12 April: Two Turkish journalists were hurt after assailants opened fire on their car in the northern Iraqi city of Mosul. Their wounds were not life-threatening. The injured were among six Turkish journalists traveling in two separate cars to a Mosul hospital to interview patients. Kemal Batur, a journalist with Sky Turk television, was shot in the hand, while Mesut Gengec, a cameraman for Show TV, was hit in the head by shrapnel. They were being treated in a hospital in the northern Iraqi city of Irbil. Prime Minister Recep Tayyip Erdogan said the government was trying to evacuate the journalists to Turkey for treatment.

11 April: CNN correspondent Kevin Sites and his crew were held captive at gunpoint for several hours by Fedayeen Saddam guerrillas in Northern Iraq. Mr. Sites and his crew were accused of being American spies and threatened with death. Mr. Sites' hands were bound behind his back and an AK-47 round fired at his feet. They were released after negotiations between the crew's translator and village elders.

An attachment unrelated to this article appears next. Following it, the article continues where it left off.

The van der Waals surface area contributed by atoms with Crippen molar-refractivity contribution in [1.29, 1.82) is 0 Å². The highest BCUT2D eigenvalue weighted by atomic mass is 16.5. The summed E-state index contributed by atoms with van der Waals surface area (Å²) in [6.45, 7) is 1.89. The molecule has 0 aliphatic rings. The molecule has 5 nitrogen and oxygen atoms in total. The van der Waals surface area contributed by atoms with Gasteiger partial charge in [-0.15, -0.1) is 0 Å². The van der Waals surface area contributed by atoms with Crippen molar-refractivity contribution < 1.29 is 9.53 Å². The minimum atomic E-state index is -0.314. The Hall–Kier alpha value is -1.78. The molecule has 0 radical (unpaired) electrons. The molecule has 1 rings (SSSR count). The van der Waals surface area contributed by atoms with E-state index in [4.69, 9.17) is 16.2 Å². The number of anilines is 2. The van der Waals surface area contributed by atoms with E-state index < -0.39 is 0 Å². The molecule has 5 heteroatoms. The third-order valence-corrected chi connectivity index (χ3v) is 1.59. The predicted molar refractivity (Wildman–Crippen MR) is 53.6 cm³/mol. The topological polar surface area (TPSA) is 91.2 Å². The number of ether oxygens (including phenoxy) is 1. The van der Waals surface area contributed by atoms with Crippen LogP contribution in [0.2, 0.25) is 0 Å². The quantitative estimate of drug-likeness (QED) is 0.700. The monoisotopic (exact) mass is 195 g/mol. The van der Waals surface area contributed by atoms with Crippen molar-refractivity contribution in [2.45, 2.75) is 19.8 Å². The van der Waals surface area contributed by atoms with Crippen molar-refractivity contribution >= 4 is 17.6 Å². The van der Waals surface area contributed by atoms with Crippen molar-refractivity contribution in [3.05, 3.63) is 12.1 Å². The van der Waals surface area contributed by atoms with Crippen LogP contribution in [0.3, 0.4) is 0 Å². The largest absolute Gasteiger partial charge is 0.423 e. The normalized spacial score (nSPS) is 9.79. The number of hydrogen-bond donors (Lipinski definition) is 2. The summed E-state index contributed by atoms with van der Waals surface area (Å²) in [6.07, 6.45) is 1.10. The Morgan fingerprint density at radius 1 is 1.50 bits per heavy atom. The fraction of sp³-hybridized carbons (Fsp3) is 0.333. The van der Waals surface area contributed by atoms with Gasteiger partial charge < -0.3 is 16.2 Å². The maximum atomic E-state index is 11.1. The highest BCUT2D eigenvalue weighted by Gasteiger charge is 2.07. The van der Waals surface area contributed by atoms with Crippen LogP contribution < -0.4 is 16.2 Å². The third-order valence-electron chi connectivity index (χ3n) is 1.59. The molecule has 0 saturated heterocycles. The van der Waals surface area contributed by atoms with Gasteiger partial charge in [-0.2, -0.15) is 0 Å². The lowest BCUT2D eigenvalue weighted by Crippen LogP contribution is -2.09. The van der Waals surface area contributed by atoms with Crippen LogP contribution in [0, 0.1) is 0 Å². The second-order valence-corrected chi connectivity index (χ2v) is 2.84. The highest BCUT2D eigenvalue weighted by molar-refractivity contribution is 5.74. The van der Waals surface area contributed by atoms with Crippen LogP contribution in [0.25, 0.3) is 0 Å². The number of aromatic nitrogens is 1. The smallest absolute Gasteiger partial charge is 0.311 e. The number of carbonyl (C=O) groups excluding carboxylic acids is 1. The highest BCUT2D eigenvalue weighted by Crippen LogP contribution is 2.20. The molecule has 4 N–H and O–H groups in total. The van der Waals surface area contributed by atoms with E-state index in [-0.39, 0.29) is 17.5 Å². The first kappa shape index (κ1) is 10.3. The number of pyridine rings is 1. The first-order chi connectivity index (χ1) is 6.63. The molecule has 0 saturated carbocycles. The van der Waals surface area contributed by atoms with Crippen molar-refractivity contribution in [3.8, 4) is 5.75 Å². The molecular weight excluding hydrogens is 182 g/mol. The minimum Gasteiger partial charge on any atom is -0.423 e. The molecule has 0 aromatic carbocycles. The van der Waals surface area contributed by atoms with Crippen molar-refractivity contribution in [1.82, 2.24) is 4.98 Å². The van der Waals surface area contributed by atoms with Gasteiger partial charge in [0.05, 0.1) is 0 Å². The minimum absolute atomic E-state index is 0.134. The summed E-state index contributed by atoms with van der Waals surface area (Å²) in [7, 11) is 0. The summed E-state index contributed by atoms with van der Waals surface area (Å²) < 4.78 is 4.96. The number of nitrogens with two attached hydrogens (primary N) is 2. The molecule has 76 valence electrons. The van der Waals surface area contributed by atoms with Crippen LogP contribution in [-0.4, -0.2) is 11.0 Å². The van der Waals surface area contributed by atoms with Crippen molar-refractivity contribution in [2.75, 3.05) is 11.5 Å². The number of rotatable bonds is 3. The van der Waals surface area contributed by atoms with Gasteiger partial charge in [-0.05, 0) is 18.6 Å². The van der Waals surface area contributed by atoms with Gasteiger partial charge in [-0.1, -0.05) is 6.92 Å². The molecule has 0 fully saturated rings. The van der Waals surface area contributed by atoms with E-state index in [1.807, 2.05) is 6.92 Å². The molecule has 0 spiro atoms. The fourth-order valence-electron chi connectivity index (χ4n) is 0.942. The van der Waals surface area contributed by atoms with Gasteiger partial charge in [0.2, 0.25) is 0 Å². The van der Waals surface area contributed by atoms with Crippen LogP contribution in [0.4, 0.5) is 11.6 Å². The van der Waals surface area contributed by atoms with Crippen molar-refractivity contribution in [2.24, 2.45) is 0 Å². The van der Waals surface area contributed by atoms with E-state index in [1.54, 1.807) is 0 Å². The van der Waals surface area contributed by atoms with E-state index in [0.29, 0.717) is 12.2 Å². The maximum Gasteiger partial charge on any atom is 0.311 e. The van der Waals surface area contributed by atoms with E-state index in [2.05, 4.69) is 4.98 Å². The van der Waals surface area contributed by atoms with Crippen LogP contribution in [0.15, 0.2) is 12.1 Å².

11 April: Japanese journalist freed after detention by Iraqi police. A Japanese freelance journalist, missing since April 2, arrived at a Baghdad hotel and said Iraqi authorities had apprehended and detained him for alleged espionage. Moriaki Endo, 55, a video producer covering the U.S.-led war in Iraq, said he was released Friday afternoon at a police station about 120 kilometers from Baghdad.
11 April: A Star Tribune reporter and photographer escaped an attempt by two Iraqi fighters to kill them near the northern oil city of Kirkuk. Reporter Paul McEnroe said he and photographer Richard Sennott managed to flee a grenade-toting fighter. The two had gone to the oil refinery a few miles from Kirkuk after the city fell to Kurdish fighters Thursday. The Kurds are fighting on the side of the U.S.-British coalition.